"The mayor has big plans," said outgoing CMO Joseph Perello, who joined NYC Marketing in April 2003 and is leaving June 1 to become exec VP at Masterfoods' Health and Nutrition division.
Mr. Bloomberg is expected to expand the model launched in 2003 with the creation of the New York City Marketing office, which was designed to promote New York City around the world and to centrally manage the city's brand and marketing assets. The goal, then, was to build a strong brand image for the city, and attract investment, talent, consumers and visitors as well as generate revenue.
Goal: 50 million visitors a year
In the future, Mr. Bloomberg wants NYC Marketing, as well as its partner NYC Big Events, to work more closely with the city's convention and visitors' bureau, NYC & Co. He hinted at this vision in January, during his State of the City address, stating that in working together, their goal is to "create the best marketing and promotion effort serving any city in the world." The city has committed an additional $15 million annually to these groups to better enable them to compete with other cities in attracting visitors. The goal, according to the mayor, is to bring 50 million visitors a year to New York by the year 2015. The city received 39.9 million visitors in 2004, according to NYCvisit.com.
Asked how these groups will cooperate, Paul Elliott, the mayor's deputy press secretary, refused to provide specifics. "In a matter of weeks an announcement will be made on how the entities will work together," he said. He declined to say whether a replacement for Mr. Perello will be named at that point, and said no decision has been made as to who will run NYC Marketing after Mr. Perello departs.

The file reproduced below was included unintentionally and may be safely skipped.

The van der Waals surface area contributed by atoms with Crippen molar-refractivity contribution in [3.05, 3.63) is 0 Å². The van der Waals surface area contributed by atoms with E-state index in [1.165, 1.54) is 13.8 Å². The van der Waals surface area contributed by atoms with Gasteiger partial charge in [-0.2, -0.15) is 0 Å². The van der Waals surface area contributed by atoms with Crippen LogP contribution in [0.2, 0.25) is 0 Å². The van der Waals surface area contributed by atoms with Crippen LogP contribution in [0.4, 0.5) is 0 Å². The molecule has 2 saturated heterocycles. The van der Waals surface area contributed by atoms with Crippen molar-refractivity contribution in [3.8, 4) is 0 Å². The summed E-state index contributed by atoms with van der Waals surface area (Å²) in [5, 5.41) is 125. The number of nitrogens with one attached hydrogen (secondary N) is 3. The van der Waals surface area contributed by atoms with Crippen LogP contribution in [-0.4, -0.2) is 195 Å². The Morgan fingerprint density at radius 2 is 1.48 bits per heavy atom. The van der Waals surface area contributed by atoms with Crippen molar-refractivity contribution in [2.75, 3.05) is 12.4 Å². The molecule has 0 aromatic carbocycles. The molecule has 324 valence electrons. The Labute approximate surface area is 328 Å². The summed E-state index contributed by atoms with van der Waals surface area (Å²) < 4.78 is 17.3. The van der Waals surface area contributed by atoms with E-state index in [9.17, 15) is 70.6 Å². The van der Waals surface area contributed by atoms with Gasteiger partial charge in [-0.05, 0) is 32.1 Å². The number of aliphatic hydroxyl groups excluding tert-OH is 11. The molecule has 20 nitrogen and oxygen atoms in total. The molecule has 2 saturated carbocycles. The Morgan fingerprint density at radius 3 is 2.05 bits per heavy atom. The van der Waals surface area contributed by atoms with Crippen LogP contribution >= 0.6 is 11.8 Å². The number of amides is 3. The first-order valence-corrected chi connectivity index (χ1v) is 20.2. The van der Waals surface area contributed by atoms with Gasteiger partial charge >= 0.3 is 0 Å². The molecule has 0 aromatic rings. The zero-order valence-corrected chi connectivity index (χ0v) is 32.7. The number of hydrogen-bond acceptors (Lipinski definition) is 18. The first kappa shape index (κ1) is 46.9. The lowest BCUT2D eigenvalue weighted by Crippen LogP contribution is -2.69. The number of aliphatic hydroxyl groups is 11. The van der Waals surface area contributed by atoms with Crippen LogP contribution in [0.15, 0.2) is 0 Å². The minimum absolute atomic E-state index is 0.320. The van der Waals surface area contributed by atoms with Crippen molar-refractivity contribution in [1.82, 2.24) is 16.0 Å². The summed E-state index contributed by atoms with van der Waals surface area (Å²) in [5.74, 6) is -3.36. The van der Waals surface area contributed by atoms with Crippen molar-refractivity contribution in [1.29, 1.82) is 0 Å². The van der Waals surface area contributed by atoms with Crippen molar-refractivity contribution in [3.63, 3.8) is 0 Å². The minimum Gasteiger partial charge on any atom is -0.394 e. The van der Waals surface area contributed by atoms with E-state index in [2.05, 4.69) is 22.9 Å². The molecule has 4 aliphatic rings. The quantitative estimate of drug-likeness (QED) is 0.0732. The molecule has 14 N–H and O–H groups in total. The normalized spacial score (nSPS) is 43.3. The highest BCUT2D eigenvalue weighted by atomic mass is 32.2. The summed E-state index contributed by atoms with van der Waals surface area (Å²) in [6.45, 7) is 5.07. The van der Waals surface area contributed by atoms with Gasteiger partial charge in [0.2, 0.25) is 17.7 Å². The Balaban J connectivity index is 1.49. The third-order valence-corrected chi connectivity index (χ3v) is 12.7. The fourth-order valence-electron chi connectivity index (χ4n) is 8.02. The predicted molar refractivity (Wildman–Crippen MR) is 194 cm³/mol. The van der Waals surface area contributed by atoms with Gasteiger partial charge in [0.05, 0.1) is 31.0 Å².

Controversial Snapple deal
Under Mr. Perello, a former executive with credit-card issuer MBNA who also spent three years in business development for the New York Yankees, NYC Marketing developed corporate partnerships, secured advertising space from city-owned media assets and negotiated licensing deals. One of its earliest efforts -- a deal giving Snapple exclusive rights to sell its beverages at city-controlled buildings in exchange for marketing and promotions deals that benefit New York -- sparked controversy.
Its main critic, City Comptroller William Thompson, argued that the deal was negotiated improperly. A judge in the Appellate Division of New York State Supreme Court in 2005 found that the deal was valid, but said the contract was not properly certified before vending machines were installed on city property. Earlier this year, after sales of Snapple beverages fell short of projections, NYC Marketing and Snapple renegotiated the terms of the contract to reduce the number of vending machines placed in various city agencies to around 1,000, from 35,000. Sales were expected to reach $36 million over five years, but after two years, the projection was revised to roughly $2.4 million.
"The vending aspect was too ambitious. Actually finding vending placements in city agencies was hard," said a Snapple spokeswoman. "We have expanded the marketing aspect of the deal. It's a great opportunity to partner with our hometown."
Marketing progress report
NYC Marketing in a progress report issued in May reported it secured $32 million in new sponsorship revenue and $50 million in promotional exposure through fiscal 2009. In addition its agreement with Snapple, other deals included underwriting large-scale events, such as the 2005 Country Music Association Awards, which involved securing 14 brand partners to underwrite the event; signing New York City as host of the Latin Grammy Awards in November 2006; inking a partnership with Universal Studios to host the global premier of "King Kong" in New York; and increasing the share of advertising space available to the city from privately-owned franchisees from 3% to 20%.